Unfortunately, Kakadu may not be with us much longer. In Australia the week before last, I heard Tim Flannery give a talk on the likely impact of global warming on Australia. An increase of 1-2 degrees Centigrade in the surface temperature of the Earth — at the very low end of estimates — would result in a loss of 50% of the Kakadu wetlands. An increase of up to 3 degrees would result in complete loss of Kakadu (as well as complete loss of tropical reefs, widespread extinctions and a loss of half of Australia’s wet tropics area).
Many Australians are acutely aware that their country stands to be the single most affected of the advanced economies by global warming. Flannery had an eloquent summation of the problem: “The metabolism of the global economy in on a collision course with the metabolism of the planet Earth.”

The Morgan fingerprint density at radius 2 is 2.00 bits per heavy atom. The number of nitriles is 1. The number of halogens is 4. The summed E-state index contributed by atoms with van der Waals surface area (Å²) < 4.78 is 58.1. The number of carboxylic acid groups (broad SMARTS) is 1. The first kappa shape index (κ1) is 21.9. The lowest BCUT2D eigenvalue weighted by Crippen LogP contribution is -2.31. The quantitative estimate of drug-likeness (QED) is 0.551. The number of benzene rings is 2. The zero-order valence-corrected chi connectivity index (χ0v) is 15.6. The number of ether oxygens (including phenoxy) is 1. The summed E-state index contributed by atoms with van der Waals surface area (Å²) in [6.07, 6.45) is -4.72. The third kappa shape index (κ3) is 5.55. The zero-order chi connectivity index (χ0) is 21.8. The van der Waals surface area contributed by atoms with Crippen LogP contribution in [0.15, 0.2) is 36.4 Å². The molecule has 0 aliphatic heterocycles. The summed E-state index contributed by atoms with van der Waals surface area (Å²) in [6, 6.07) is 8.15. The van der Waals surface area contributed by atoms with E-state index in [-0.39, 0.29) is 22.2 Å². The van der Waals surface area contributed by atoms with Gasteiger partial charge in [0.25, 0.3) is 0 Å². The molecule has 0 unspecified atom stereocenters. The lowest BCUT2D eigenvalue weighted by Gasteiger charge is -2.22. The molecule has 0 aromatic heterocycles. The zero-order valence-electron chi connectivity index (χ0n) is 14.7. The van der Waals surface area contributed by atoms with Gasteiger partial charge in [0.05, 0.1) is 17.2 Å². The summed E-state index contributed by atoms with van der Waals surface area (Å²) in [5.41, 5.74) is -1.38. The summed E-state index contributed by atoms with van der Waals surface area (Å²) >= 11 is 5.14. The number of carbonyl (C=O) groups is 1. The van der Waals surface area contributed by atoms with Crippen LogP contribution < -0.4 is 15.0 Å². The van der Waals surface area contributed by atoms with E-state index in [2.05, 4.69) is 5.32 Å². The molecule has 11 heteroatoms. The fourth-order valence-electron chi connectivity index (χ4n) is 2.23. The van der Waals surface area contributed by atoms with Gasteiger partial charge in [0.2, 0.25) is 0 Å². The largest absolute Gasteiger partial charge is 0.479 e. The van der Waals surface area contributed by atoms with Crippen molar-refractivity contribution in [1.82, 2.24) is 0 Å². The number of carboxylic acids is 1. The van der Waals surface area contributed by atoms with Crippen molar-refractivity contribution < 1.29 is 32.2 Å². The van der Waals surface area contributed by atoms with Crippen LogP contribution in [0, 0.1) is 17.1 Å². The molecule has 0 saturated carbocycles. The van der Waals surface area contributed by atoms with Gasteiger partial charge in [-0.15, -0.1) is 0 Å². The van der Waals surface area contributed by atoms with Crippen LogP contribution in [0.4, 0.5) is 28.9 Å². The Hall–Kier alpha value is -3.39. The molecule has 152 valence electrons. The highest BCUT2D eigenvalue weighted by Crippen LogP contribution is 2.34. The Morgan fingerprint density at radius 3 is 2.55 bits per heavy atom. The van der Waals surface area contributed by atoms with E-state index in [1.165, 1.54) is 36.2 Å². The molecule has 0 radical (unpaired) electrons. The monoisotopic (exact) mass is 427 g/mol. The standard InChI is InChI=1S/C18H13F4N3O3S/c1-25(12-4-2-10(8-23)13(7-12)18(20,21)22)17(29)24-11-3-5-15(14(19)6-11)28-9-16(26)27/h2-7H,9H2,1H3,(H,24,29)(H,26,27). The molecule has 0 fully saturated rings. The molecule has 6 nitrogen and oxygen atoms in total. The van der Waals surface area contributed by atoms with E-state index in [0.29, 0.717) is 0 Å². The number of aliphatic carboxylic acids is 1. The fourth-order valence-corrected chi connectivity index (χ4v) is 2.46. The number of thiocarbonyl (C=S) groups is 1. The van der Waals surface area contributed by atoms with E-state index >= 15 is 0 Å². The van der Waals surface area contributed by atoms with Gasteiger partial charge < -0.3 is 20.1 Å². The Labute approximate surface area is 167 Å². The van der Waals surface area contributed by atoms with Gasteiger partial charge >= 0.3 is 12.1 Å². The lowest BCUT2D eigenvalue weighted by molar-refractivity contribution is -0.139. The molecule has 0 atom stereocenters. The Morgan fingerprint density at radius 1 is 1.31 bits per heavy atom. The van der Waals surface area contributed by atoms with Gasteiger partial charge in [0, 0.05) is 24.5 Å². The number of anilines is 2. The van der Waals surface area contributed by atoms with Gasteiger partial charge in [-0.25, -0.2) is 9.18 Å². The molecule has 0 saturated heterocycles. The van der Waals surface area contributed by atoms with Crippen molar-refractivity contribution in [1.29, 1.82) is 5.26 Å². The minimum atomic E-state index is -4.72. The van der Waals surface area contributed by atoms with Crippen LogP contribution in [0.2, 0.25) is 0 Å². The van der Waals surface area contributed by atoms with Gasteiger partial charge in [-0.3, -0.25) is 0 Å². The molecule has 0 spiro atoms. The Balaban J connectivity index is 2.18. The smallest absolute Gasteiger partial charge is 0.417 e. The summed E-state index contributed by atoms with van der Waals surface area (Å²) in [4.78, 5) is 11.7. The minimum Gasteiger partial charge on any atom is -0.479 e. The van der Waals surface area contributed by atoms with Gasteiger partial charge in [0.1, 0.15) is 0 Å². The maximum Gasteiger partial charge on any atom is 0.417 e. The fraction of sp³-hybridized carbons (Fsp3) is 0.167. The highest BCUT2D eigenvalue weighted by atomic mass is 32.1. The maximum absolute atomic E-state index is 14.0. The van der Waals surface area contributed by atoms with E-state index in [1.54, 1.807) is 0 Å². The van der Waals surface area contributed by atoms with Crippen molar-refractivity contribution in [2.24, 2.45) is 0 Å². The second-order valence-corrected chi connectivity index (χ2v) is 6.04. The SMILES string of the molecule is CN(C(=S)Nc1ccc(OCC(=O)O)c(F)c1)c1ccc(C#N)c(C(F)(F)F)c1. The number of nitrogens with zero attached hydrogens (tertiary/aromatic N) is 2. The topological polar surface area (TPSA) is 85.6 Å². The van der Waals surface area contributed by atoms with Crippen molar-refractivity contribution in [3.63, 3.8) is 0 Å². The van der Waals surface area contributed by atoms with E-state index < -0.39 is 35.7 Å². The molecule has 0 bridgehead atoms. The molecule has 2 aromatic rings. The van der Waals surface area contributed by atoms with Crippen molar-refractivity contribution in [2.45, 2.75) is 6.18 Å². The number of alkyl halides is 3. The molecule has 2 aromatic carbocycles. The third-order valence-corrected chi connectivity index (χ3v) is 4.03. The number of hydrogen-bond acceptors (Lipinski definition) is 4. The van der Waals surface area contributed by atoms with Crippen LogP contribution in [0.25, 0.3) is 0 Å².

I didn’t pick up Battle Cry of Freedom, James McPherson’s classic history of the civil war era, for any contemporary relevance. It was just one of those books I’ve long thought I should read.
But having recently finished the chapters on the 1860 election and the secessions that followed, there are eerie echoes of today’s political climate in the US.
No, I don’t think the US is heading for civil war. But the passions that wrought the fatal divisions in the mid-nineteenth century seem familiar. Particularly on the right today, there seems a conviction and belief that broaches no arguments (see last week’s convention passim).
In 1860, much of the south had convinced themselves that they could not live under a Lincoln presidency. Recall the anti-Clinton venom of the ’90s and hear the bile about Kerry today. There is a worryingly large constituency that is unable to accept a democratic choice that isn’t their choice.
“The best lack all conviction, while the worst are full of passionate intensity.” Let’s hope the best find their convictions in time.